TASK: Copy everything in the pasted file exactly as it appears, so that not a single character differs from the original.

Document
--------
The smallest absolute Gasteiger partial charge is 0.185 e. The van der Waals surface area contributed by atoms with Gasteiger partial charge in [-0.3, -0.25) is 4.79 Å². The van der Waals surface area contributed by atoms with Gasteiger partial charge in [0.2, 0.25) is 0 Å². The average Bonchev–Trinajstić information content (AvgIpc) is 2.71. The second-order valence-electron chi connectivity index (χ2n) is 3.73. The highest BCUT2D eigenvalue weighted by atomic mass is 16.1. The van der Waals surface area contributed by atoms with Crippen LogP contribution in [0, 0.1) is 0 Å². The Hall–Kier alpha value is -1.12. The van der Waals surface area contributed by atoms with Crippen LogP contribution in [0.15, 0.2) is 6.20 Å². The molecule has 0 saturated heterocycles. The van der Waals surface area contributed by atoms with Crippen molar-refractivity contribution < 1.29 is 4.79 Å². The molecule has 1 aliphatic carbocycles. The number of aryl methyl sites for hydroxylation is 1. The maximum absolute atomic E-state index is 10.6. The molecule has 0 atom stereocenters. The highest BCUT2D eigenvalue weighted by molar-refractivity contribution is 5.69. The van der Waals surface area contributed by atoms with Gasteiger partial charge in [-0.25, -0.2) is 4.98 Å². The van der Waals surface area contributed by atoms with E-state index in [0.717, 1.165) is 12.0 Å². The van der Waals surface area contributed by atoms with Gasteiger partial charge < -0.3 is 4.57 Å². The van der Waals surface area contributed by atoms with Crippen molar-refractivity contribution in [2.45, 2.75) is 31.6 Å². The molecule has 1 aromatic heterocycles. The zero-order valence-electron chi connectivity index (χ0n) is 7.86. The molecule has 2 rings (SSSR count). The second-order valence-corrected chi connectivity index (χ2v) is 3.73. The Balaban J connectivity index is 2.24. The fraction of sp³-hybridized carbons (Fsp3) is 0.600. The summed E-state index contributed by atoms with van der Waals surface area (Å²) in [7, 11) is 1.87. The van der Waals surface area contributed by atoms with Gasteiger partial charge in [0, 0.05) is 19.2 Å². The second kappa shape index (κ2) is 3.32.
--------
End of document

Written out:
The smallest absolute Gasteiger partial charge is 0.185 e. The van der Waals surface area contributed by atoms with Gasteiger partial charge in [-0.3, -0.25) is 4.79 Å². The van der Waals surface area contributed by atoms with Gasteiger partial charge in [0.2, 0.25) is 0 Å². The average Bonchev–Trinajstić information content (AvgIpc) is 2.71. The second-order valence-electron chi connectivity index (χ2n) is 3.73. The highest BCUT2D eigenvalue weighted by atomic mass is 16.1. The van der Waals surface area contributed by atoms with Crippen LogP contribution in [0, 0.1) is 0 Å². The Hall–Kier alpha value is -1.12. The van der Waals surface area contributed by atoms with Crippen LogP contribution in [0.15, 0.2) is 6.20 Å². The molecule has 0 saturated heterocycles. The van der Waals surface area contributed by atoms with Crippen molar-refractivity contribution < 1.29 is 4.79 Å². The molecule has 1 aliphatic carbocycles. The number of aryl methyl sites for hydroxylation is 1. The maximum absolute atomic E-state index is 10.6. The molecule has 0 atom stereocenters. The highest BCUT2D eigenvalue weighted by molar-refractivity contribution is 5.69. The van der Waals surface area contributed by atoms with Gasteiger partial charge in [-0.25, -0.2) is 4.98 Å². The van der Waals surface area contributed by atoms with E-state index in [0.717, 1.165) is 12.0 Å². The van der Waals surface area contributed by atoms with Gasteiger partial charge < -0.3 is 4.57 Å². The van der Waals surface area contributed by atoms with Crippen molar-refractivity contribution in [2.45, 2.75) is 31.6 Å². The molecule has 1 aromatic heterocycles. The zero-order valence-electron chi connectivity index (χ0n) is 7.86. The molecule has 2 rings (SSSR count). The second-order valence-corrected chi connectivity index (χ2v) is 3.73. The Balaban J connectivity index is 2.24. The fraction of sp³-hybridized carbons (Fsp3) is 0.600. The summed E-state index contributed by atoms with van der Waals surface area (Å²) in [7, 11) is 1.87. The van der Waals surface area contributed by atoms with Gasteiger partial charge in [0, 0.05) is 19.2 Å². The second kappa shape index (κ2) is 3.32.